‘Dark Waters’ Movie Review

Dark Waters has Ruffalo fighting the good fight against corporate America

Film goers will be familiar with the little guy taking on the big corporation genre. We’ve seen it before in The Insider, A Civil Action and Erin Brockovich. We’ve also seen Mark Ruffalo lead a team of investigative journalists as they try to uncover the dirty deeds of the Catholic Church in Spotlight. So Dark Waters on initial trailer viewing has a very familiar feel to it, therefore it’s understandable that some audience-goers may not feel compelled to want to watch this movie. But if you can get past those initial hesitations, this film will bring a new sense of shock and awe that may potentially knock the wind out of you.

When corporate defence lawyer Robert Bilott (Ruffalo) is visited by Wilbur Tennant (Bill Camp) and asked to investigate the poisoning of the river that runs through Tennant’s farmland by the neighbouring DuPont chemical facility; Bilott initially wants to write him off as a bit of a quack. Initially reluctant to take on the case due to his firm’s connections with numerous large chemical corporations, even a cursory look over Tennant’s home-made video footage of his sickly cows stirs Bilott to pay a visit to the pastures. He comes to discover the presence of a chemical called PFOA-C8, something known as a “forever chemical” because once it gets into the human system it never breaks down and accumulates. This chemical is not only in the water supply but was used in many home products, including Teflon. And the more information Bilott uncovers, the bigger and more wide-reaching the case gets.

Based on Nathaniel Rich’s New York Times Magazine expose “The Lawyer Who Became DuPont’s Worst Nightmare” this adaptation directed by Todd Haynes takes a methodical look at how this story came to pass. The pacing of this 126 minute film at times feels slow, but that’s probably because so much of it reflects the painstaking piece by piece investigation. This isn’t a fast showy courtroom drama, this is one man taking on a massive corporation using the only thing at his disposal, the legal system. And as we all know, anything going through any sort of legal investigation takes time.

The screenplay Mario Correa and Matthew Michael Carnahan raises the question, why fight when the odds are stacked so far against you? The simple answer is because it’s the right thing to do. Even when the odds are so slim of getting justice for the individual, the need for a public service announcement is for the benefit of the wider community. The film has its usual and predictable peaks and troughs for a legal drama. It takes one odd misstep when it tries to become more like a corporate thriller in a very shoehorned scene involving Bilott fearfully starting his car ignition thinking there may be a bomb, but manages to course correct.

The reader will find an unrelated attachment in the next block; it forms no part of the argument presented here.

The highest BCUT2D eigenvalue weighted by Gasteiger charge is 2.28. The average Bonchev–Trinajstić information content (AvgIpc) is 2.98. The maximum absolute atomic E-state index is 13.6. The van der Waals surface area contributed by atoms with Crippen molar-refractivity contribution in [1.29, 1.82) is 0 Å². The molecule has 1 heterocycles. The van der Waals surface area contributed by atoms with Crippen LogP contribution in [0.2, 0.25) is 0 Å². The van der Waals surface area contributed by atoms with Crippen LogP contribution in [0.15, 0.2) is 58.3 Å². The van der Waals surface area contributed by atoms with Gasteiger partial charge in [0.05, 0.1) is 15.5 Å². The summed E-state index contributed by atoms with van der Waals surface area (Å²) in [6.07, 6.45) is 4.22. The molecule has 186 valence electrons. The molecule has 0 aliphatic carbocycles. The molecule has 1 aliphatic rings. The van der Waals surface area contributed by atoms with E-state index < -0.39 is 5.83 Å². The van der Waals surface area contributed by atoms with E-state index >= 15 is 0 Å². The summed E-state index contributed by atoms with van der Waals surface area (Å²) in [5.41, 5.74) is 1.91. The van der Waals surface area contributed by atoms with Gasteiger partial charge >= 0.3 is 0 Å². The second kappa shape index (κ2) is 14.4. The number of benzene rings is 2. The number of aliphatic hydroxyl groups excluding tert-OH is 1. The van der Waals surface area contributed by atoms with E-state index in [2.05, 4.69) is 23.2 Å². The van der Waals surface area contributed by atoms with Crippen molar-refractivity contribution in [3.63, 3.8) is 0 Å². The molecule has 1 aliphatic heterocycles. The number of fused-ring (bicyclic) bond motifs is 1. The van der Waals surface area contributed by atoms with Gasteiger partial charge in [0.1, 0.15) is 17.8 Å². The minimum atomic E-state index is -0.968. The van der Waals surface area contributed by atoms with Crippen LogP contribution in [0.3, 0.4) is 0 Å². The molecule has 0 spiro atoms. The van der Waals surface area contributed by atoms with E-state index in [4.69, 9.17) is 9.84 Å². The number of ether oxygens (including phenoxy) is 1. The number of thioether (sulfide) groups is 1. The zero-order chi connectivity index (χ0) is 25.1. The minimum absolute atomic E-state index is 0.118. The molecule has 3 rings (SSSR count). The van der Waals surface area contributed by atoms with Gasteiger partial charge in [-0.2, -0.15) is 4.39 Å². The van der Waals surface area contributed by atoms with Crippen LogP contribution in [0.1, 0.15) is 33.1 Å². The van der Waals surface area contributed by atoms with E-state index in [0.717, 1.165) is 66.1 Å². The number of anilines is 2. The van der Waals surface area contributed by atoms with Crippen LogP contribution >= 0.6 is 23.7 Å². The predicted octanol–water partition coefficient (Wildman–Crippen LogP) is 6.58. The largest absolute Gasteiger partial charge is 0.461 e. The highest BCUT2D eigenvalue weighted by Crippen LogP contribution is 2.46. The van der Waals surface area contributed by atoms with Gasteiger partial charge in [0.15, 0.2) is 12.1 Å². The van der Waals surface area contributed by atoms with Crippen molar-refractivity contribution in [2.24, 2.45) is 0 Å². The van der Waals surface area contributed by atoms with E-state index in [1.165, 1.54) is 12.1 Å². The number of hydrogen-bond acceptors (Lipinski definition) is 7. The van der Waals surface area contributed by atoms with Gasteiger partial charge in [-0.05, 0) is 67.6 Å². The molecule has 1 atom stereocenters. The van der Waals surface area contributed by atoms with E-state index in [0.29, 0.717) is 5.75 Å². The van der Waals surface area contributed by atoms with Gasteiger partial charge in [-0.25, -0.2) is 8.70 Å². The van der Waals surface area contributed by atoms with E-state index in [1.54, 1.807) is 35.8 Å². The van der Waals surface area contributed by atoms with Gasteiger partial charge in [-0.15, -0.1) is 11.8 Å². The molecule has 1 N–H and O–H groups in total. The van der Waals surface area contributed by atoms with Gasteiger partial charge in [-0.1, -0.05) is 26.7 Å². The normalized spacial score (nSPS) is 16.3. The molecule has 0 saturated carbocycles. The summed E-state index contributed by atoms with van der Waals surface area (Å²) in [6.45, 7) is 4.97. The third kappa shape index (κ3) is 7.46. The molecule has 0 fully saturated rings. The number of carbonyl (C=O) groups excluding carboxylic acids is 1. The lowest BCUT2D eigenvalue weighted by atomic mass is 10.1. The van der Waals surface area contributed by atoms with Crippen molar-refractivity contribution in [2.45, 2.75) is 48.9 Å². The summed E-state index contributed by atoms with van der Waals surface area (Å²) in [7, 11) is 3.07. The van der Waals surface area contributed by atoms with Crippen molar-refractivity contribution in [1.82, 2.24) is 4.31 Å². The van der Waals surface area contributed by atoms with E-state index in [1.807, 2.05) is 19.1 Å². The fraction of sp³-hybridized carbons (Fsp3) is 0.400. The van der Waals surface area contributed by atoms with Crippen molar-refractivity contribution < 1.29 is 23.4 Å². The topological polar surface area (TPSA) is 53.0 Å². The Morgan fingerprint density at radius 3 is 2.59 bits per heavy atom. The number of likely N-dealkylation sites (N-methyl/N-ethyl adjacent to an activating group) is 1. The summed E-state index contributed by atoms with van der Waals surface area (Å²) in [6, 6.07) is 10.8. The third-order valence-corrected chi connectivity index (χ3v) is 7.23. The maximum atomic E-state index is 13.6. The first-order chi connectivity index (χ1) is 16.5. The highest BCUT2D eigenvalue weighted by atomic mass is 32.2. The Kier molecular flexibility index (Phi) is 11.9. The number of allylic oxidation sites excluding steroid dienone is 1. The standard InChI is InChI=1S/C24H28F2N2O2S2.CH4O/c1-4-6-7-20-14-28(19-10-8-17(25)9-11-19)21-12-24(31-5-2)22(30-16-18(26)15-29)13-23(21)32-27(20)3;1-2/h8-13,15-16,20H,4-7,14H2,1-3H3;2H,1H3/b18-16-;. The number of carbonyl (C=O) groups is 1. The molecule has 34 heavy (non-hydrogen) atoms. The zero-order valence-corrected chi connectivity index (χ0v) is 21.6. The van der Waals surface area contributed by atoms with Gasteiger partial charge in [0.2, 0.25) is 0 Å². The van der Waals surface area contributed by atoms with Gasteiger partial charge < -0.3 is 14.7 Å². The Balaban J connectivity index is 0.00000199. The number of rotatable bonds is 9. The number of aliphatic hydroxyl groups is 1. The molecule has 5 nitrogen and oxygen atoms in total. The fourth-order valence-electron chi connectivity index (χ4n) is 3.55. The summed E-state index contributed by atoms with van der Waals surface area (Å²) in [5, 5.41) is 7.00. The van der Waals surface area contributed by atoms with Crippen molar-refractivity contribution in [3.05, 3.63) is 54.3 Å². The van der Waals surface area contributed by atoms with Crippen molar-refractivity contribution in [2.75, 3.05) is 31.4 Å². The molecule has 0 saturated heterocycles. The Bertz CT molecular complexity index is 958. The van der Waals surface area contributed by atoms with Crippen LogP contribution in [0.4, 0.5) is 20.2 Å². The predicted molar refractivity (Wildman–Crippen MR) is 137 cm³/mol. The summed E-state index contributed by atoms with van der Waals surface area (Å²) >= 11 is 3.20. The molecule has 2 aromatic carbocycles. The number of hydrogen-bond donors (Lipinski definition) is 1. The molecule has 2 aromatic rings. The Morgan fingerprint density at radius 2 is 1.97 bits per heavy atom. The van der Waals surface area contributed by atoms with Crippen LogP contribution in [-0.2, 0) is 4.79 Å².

Ruffalo’s performance is quiet, understated and polite, rarely raising his voice. His initial curiosity in the case slowly evolves into an obsession as he exposes DuPont’s knowing conspiracy. His outrage is tempered but palpable, and reflects the audience’s own growing shock. Camp as the gruff and growly farmer under heavy bushy eyebrows delivers an electrically charged performance. Tim Robbins has a few shining moments as Tom Terp, the head of Billott’s firm, who takes on the case within reason. Whilst Victor Garber gets to embody the face of DuPont and provide us a villain to despise. Anne Hathaway as Sarah Bilott, the supportive wife, doesn’t quite have as much onscreen time to develop her. She treads a fine line of being the sounding board (Sarah gave up her own career in law to become a mother) but also struggling to maintain a semblance of a normal Christian family life with their three kids.

Most films of this ilk have a huge crescendo when our David beats Goliath, but here it’s a quiet phone call from the science panel confirming everything we’d already suspected. So just when you think our little guy is coming out on top, there’s the final crushing blow to be told that Dupont are going to challenge each individual case. It’s a sucker punch that almost knocks any remaining positive wind out of you as Ruffalo exasperates “The system is rigged”. Thankfully though Haynes ends the film with some closing text updates to try and reinstate that hope. It’s a movie that makes you both feel sick to the stomach but also want to stand up and fight.